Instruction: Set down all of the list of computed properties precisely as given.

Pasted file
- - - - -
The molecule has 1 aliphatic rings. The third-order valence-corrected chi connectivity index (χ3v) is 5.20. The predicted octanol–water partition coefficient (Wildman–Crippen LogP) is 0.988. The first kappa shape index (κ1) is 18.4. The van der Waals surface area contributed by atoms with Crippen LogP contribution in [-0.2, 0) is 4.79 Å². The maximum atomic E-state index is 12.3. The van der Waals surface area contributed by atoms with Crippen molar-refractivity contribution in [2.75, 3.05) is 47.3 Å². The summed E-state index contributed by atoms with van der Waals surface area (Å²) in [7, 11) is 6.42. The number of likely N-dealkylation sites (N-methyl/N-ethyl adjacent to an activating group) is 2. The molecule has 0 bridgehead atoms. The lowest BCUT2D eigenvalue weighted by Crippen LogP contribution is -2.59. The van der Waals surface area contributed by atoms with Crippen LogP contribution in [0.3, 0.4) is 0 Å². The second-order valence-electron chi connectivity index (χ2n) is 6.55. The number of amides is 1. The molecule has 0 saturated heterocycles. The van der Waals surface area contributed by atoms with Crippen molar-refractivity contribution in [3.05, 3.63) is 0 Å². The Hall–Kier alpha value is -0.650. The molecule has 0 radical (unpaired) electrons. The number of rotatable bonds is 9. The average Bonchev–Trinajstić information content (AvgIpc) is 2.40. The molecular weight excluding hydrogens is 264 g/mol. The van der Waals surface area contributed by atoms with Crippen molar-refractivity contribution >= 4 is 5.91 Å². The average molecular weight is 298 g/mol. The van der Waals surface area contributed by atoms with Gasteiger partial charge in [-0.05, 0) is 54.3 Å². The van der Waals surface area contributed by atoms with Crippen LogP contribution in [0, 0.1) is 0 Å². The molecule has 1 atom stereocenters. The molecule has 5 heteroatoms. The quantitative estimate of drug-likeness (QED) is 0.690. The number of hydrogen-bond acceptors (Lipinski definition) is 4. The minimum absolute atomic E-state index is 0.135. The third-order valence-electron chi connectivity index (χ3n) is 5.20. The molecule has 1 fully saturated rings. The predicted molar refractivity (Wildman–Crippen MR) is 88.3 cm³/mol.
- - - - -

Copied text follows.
The molecule has 1 aliphatic rings. The third-order valence-corrected chi connectivity index (χ3v) is 5.20. The predicted octanol–water partition coefficient (Wildman–Crippen LogP) is 0.988. The first kappa shape index (κ1) is 18.4. The van der Waals surface area contributed by atoms with Crippen LogP contribution in [-0.2, 0) is 4.79 Å². The maximum atomic E-state index is 12.3. The van der Waals surface area contributed by atoms with Crippen molar-refractivity contribution in [2.75, 3.05) is 47.3 Å². The summed E-state index contributed by atoms with van der Waals surface area (Å²) in [7, 11) is 6.42. The number of likely N-dealkylation sites (N-methyl/N-ethyl adjacent to an activating group) is 2. The molecule has 0 bridgehead atoms. The lowest BCUT2D eigenvalue weighted by Crippen LogP contribution is -2.59. The van der Waals surface area contributed by atoms with Crippen LogP contribution in [0.3, 0.4) is 0 Å². The second-order valence-electron chi connectivity index (χ2n) is 6.55. The number of amides is 1. The molecule has 0 saturated heterocycles. The van der Waals surface area contributed by atoms with Crippen molar-refractivity contribution in [3.05, 3.63) is 0 Å². The Hall–Kier alpha value is -0.650. The molecule has 0 radical (unpaired) electrons. The number of rotatable bonds is 9. The average Bonchev–Trinajstić information content (AvgIpc) is 2.40. The molecular weight excluding hydrogens is 264 g/mol. The van der Waals surface area contributed by atoms with Crippen molar-refractivity contribution >= 4 is 5.91 Å². The average molecular weight is 298 g/mol. The van der Waals surface area contributed by atoms with Gasteiger partial charge in [-0.05, 0) is 54.3 Å². The van der Waals surface area contributed by atoms with Crippen LogP contribution in [0, 0.1) is 0 Å². The molecule has 1 atom stereocenters. The molecule has 5 heteroatoms. The quantitative estimate of drug-likeness (QED) is 0.690. The number of hydrogen-bond acceptors (Lipinski definition) is 4. The minimum absolute atomic E-state index is 0.135. The third-order valence-electron chi connectivity index (χ3n) is 5.20. The molecule has 1 fully saturated rings. The predicted molar refractivity (Wildman–Crippen MR) is 88.3 cm³/mol.